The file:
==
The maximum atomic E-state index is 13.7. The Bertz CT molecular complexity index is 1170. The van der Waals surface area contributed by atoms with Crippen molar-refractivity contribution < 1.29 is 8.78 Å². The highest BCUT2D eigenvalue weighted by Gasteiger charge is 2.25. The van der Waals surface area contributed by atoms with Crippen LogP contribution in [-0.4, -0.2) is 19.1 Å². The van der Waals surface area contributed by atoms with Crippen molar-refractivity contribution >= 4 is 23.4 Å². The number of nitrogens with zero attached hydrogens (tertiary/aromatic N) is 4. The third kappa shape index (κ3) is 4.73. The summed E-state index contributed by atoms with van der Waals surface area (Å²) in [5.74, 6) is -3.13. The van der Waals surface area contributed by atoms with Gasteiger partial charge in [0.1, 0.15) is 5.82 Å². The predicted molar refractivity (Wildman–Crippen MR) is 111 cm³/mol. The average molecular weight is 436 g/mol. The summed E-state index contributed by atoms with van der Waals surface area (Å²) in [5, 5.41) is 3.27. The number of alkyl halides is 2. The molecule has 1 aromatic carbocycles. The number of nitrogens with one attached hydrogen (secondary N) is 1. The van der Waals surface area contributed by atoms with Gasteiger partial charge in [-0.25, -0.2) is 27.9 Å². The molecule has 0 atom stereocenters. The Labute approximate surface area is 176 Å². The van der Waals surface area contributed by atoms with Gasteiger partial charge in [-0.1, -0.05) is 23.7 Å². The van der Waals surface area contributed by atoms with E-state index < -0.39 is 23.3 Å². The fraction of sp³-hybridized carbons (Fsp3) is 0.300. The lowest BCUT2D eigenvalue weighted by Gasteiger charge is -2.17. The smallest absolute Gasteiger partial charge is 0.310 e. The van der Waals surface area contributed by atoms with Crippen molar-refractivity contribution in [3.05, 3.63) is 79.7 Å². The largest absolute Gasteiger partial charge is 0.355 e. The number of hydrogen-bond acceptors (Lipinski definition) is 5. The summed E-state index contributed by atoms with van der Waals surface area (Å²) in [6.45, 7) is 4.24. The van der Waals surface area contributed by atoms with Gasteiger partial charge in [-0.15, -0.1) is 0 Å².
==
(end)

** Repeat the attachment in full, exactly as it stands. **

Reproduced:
The maximum atomic E-state index is 13.7. The Bertz CT molecular complexity index is 1170. The van der Waals surface area contributed by atoms with Crippen molar-refractivity contribution < 1.29 is 8.78 Å². The highest BCUT2D eigenvalue weighted by Gasteiger charge is 2.25. The van der Waals surface area contributed by atoms with Crippen LogP contribution in [-0.4, -0.2) is 19.1 Å². The van der Waals surface area contributed by atoms with Crippen molar-refractivity contribution >= 4 is 23.4 Å². The number of nitrogens with zero attached hydrogens (tertiary/aromatic N) is 4. The third kappa shape index (κ3) is 4.73. The summed E-state index contributed by atoms with van der Waals surface area (Å²) in [5.74, 6) is -3.13. The van der Waals surface area contributed by atoms with Gasteiger partial charge in [0.1, 0.15) is 5.82 Å². The predicted molar refractivity (Wildman–Crippen MR) is 111 cm³/mol. The average molecular weight is 436 g/mol. The summed E-state index contributed by atoms with van der Waals surface area (Å²) in [5, 5.41) is 3.27. The number of alkyl halides is 2. The molecule has 1 aromatic carbocycles. The number of nitrogens with one attached hydrogen (secondary N) is 1. The van der Waals surface area contributed by atoms with Gasteiger partial charge in [-0.25, -0.2) is 27.9 Å². The molecule has 0 atom stereocenters. The Labute approximate surface area is 176 Å². The van der Waals surface area contributed by atoms with Gasteiger partial charge in [-0.1, -0.05) is 23.7 Å². The van der Waals surface area contributed by atoms with E-state index < -0.39 is 23.3 Å². The fraction of sp³-hybridized carbons (Fsp3) is 0.300. The lowest BCUT2D eigenvalue weighted by Gasteiger charge is -2.17. The smallest absolute Gasteiger partial charge is 0.310 e. The van der Waals surface area contributed by atoms with Crippen molar-refractivity contribution in [3.05, 3.63) is 79.7 Å². The largest absolute Gasteiger partial charge is 0.355 e. The number of hydrogen-bond acceptors (Lipinski definition) is 5. The summed E-state index contributed by atoms with van der Waals surface area (Å²) in [6.45, 7) is 4.24. The van der Waals surface area contributed by atoms with Gasteiger partial charge in [-0.15, -0.1) is 0 Å².